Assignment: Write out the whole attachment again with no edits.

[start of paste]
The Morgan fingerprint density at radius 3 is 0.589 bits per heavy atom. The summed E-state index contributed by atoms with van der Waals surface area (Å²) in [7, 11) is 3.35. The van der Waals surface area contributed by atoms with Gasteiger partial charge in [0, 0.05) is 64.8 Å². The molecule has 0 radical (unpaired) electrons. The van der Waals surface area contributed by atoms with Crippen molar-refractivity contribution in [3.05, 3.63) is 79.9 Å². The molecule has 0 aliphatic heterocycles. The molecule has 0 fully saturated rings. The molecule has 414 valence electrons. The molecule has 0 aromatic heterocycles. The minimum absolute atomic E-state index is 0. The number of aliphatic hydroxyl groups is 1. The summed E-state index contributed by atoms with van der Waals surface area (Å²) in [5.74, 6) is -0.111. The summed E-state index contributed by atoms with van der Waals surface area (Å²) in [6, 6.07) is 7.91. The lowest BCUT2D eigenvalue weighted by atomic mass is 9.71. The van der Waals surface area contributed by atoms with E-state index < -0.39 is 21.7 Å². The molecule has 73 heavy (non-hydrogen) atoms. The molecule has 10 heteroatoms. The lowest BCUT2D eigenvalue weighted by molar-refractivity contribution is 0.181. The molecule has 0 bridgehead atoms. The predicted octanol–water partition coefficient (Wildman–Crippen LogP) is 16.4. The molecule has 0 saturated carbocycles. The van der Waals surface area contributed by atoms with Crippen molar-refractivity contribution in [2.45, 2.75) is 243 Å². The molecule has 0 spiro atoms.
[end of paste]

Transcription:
The Morgan fingerprint density at radius 3 is 0.589 bits per heavy atom. The summed E-state index contributed by atoms with van der Waals surface area (Å²) in [7, 11) is 3.35. The van der Waals surface area contributed by atoms with Gasteiger partial charge in [0, 0.05) is 64.8 Å². The molecule has 0 radical (unpaired) electrons. The van der Waals surface area contributed by atoms with Crippen molar-refractivity contribution in [3.05, 3.63) is 79.9 Å². The molecule has 0 aliphatic heterocycles. The molecule has 0 fully saturated rings. The molecule has 414 valence electrons. The molecule has 0 aromatic heterocycles. The minimum absolute atomic E-state index is 0. The number of aliphatic hydroxyl groups is 1. The summed E-state index contributed by atoms with van der Waals surface area (Å²) in [5.74, 6) is -0.111. The summed E-state index contributed by atoms with van der Waals surface area (Å²) in [6, 6.07) is 7.91. The lowest BCUT2D eigenvalue weighted by atomic mass is 9.71. The van der Waals surface area contributed by atoms with E-state index < -0.39 is 21.7 Å². The molecule has 73 heavy (non-hydrogen) atoms. The molecule has 10 heteroatoms. The lowest BCUT2D eigenvalue weighted by molar-refractivity contribution is 0.181. The molecule has 0 bridgehead atoms. The predicted octanol–water partition coefficient (Wildman–Crippen LogP) is 16.4. The molecule has 0 saturated carbocycles. The van der Waals surface area contributed by atoms with Crippen molar-refractivity contribution in [2.45, 2.75) is 243 Å². The molecule has 0 spiro atoms.